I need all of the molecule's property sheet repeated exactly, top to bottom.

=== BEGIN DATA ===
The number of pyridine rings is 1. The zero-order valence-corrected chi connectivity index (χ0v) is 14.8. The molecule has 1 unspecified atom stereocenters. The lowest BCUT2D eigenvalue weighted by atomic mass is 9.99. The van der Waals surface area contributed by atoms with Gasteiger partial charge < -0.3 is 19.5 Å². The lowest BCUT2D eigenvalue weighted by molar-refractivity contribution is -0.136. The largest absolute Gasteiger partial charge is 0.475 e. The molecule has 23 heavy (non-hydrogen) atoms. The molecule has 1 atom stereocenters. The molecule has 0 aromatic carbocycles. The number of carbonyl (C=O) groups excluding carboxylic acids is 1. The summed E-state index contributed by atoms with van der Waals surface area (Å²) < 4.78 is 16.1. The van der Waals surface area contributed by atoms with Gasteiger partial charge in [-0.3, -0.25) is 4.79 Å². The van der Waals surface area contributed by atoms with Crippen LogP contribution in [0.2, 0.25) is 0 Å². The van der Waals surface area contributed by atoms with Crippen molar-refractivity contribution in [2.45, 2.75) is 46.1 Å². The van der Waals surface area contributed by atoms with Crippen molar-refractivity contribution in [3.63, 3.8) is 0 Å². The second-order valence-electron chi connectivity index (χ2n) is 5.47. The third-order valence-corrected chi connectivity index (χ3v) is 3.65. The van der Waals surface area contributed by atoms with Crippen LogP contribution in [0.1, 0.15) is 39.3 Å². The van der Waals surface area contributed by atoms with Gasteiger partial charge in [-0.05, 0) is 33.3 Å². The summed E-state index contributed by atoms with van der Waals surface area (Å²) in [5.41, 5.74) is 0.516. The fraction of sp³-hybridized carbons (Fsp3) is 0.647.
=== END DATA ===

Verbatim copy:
The number of pyridine rings is 1. The zero-order valence-corrected chi connectivity index (χ0v) is 14.8. The molecule has 1 unspecified atom stereocenters. The lowest BCUT2D eigenvalue weighted by atomic mass is 9.99. The van der Waals surface area contributed by atoms with Gasteiger partial charge < -0.3 is 19.5 Å². The lowest BCUT2D eigenvalue weighted by molar-refractivity contribution is -0.136. The largest absolute Gasteiger partial charge is 0.475 e. The molecule has 23 heavy (non-hydrogen) atoms. The molecule has 1 atom stereocenters. The molecule has 0 aromatic carbocycles. The number of carbonyl (C=O) groups excluding carboxylic acids is 1. The summed E-state index contributed by atoms with van der Waals surface area (Å²) < 4.78 is 16.1. The van der Waals surface area contributed by atoms with Gasteiger partial charge in [-0.3, -0.25) is 4.79 Å². The van der Waals surface area contributed by atoms with Crippen LogP contribution in [0.2, 0.25) is 0 Å². The van der Waals surface area contributed by atoms with Crippen molar-refractivity contribution in [2.45, 2.75) is 46.1 Å². The van der Waals surface area contributed by atoms with Crippen molar-refractivity contribution in [3.63, 3.8) is 0 Å². The second-order valence-electron chi connectivity index (χ2n) is 5.47. The third-order valence-corrected chi connectivity index (χ3v) is 3.65. The van der Waals surface area contributed by atoms with Crippen LogP contribution in [0.1, 0.15) is 39.3 Å². The van der Waals surface area contributed by atoms with Gasteiger partial charge in [-0.05, 0) is 33.3 Å². The summed E-state index contributed by atoms with van der Waals surface area (Å²) in [5.41, 5.74) is 0.516. The fraction of sp³-hybridized carbons (Fsp3) is 0.647.